How We Got To Now: Six Innovations That Made The Modern World Download Pdf =LINK=
34. It may well disturb us to learn of the extinction of mammals or birds, since they are more visible. But the good functioning of ecosystems also requires fungi, algae, worms, insects, reptiles and an innumerable variety of microorganisms. Some less numerous species, although generally unseen, nonetheless play a critical role in maintaining the equilibrium of a particular place. Human beings must intervene when a geosystem reaches a critical state. But nowadays, such intervention in nature has become more and more frequent. As a consequence, serious problems arise, leading to further interventions; human activity becomes ubiquitous, with all the risks which this entails. Often a vicious circle results, as human intervention to resolve a problem further aggravates the situation. For example, many birds and insects which disappear due to synthetic agrotoxins are helpful for agriculture: their disappearance will have to be compensated for by yet other techniques which may well prove harmful. We must be grateful for the praiseworthy efforts being made by scientists and engineers dedicated to finding solutions to man-made problems. But a sober look at our world shows that the degree of human intervention, often in the service of business interests and consumerism, is actually making our earth less rich and beautiful, ever more limited and grey, even as technological advances and consumer goods continue to abound limitlessly. We seem to think that we can substitute an irreplaceable and irretrievable beauty with something which we have created ourselves.
How We Got to Now: Six Innovations That Made the Modern World download pdf
104. Yet it must also be recognized that nuclear energy, biotechnology, information technology, knowledge of our DNA, and many other abilities which we have acquired, have given us tremendous power. More precisely, they have given those with the knowledge, and especially the economic resources to use them, an impressive dominance over the whole of humanity and the entire world. Never has humanity had such power over itself, yet nothing ensures that it will be used wisely, particularly when we consider how it is currently being used. We need but think of the nuclear bombs dropped in the middle of the twentieth century, or the array of technology which Nazism, Communism and other totalitarian regimes have employed to kill millions of people, to say nothing of the increasingly deadly arsenal of weapons available for modern warfare. In whose hands does all this power lie, or will it eventually end up? It is extremely risky for a small part of humanity to have it.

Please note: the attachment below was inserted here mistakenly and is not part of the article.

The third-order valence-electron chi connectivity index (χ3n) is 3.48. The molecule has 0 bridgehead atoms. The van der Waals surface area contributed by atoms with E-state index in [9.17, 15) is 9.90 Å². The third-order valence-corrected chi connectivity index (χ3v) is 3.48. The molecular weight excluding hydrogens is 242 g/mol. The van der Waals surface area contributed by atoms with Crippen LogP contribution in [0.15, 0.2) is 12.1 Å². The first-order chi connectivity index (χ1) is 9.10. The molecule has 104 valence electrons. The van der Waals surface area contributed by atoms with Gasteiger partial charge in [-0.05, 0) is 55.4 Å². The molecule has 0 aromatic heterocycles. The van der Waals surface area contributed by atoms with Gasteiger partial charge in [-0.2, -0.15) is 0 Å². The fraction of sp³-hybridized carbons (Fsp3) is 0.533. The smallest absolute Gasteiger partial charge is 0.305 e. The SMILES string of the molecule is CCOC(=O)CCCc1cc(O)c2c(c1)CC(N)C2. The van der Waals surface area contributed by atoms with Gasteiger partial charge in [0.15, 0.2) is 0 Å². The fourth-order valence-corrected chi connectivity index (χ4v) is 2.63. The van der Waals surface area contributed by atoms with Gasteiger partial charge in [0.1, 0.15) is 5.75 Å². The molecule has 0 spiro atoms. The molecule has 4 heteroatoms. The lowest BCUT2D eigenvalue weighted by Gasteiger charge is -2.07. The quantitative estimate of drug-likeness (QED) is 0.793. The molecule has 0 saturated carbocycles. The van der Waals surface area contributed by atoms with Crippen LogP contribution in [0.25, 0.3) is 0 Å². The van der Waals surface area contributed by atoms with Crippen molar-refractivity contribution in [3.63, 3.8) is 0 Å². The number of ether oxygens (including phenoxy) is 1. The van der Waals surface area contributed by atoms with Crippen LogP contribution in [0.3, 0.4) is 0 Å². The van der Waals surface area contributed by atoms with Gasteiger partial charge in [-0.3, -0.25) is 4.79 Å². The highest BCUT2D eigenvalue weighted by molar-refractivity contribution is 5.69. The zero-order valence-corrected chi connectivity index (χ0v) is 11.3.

187. This does not mean being opposed to any technological innovations which can bring about an improvement in the quality of life. But it does mean that profit cannot be the sole criterion to be taken into account, and that, when significant new information comes to light, a reassessment should be made, with the involvement of all interested parties. The outcome may be a decision not to proceed with a given project, to modify it or to consider alternative proposals.
The global pathway to net zero emissions by 2050 detailed in this report requires all governments to significantly strengthen and then successfully implement their energy and climate policies. Commitments made to date fall far short of what is required by that pathway. The number of countries that have pledged to achieve net zero emissions has grown rapidly over the last year and now covers around 70% of global emissions of CO2. This is a huge step forward. However, most pledges are not yet underpinned by near-term policies and measures. Moreover, even if successfully fulfilled, the pledges to date would still leave around 22 billion tonnes of CO2 emissions worldwide in 2050. The continuation of that trend would be consistent with a temperature rise in 2100 of around 2.1 C. Global emissions fell in 2020 because of the Covid-19 crisis but are already rebounding strongly as economies recover. Further delay in acting to reverse that trend will put net zero by 2050 out of reach.